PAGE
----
A ballot initiative to force the city to do biennial reports on obligations for employee and retiree expenses and for Berkeley’s physical infrastructure and capital assets appears likely to appear on the ballot in the November election, according to supporters of the plan. At the same time, at tonight’s City Council meeting a similar measure is being proposed by four councilmembers, led by District 5’s Laurie Capitelli. The council measure, however, lacks the penalties for failing to produce the report that the initiative draft contains.
The ballot initiative is called the Berkeley Fiscal Accountability, Clarity, Transparency and Sustainability Ordinance of 2012, which shortens to FACTS. It would require biennial reports on the city’s financial obligations for the next 20 years, and would prohibit the City Council or the voters from “incurring any debt financing, or imposing any new tax, assessment or property-related fee, or increasing any existing tax, assessment or property-related fee, or scheduling an election to impose or increase and tax, assessment or property-related fee” unless the report required in the ordinance has been published and certified.
“We have enough signatures,” said Jacquelyn McCormick, coordinator of Berkeley Budget SOS, which has promoted the measure. “We’re well over the minimum number required.” Alameda County officials say that it takes 30 business days to validate signatures.
The City of Berkeley’s unfunded liabilities have been the focus of a series of City Council workshops over the last year, covering areas such as pensions, streets, storm drains, and park and recreational facilities. Both Berkeley Budget SOS and Capitelli agree that the total of unfunded liabilities and deferred maintenance is around $1 billion.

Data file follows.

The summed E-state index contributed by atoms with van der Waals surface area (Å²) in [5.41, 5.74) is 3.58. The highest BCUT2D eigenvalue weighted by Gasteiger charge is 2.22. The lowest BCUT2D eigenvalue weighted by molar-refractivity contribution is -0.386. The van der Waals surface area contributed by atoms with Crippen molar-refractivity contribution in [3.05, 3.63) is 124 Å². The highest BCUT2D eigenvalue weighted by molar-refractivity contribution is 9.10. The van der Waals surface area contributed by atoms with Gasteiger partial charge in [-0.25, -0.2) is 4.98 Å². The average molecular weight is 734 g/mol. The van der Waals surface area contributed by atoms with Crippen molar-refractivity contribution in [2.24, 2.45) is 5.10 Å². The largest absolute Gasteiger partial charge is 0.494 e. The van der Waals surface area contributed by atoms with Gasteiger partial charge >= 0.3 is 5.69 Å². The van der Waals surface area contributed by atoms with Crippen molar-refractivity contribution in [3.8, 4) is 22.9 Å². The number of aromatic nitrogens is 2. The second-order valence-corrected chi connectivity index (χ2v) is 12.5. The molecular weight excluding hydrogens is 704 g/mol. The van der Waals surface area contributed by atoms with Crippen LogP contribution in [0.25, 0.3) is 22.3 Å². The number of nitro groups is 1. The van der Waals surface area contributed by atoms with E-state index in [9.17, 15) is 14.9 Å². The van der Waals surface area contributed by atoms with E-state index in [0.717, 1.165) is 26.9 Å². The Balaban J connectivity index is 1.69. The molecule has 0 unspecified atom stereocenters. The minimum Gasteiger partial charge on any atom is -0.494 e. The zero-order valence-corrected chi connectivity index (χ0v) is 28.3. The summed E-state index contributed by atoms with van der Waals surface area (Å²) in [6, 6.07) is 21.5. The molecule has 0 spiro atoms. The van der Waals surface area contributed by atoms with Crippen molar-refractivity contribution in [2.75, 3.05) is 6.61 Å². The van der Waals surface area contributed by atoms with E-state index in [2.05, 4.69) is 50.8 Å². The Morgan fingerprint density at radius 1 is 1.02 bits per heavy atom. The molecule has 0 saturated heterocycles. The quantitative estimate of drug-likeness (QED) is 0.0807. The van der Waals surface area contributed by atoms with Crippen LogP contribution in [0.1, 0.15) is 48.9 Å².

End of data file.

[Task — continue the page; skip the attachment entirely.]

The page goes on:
“I’ve had an ongoing frustration with information not being available in a single location and not being understandable,” Capitelli said. “I agree with most of the thrust of the [initiative]. But I’m concerned about the clause ties the hands of the council. My fear is that we might be inviting litigation.”
McCormick said the council resolution would be satisfactory “if they follow through.” She pointed out that a similar resolution passed in January, 2010, requiring a 30-year study, but nothing has resulted.
“People don’t believe that they’re going to follow through,” she said. “They want to have something with teeth in it.”
Berkeley faces difficult path to funding pension liabilities [02.16.12]
Berkeley city salaries track neighbors closely [03.16.11]
City budget faces $1.8 million mid-year shortfall [02.15.11]
Council faces tough decisions on unfunded liabilities [01.19.11]
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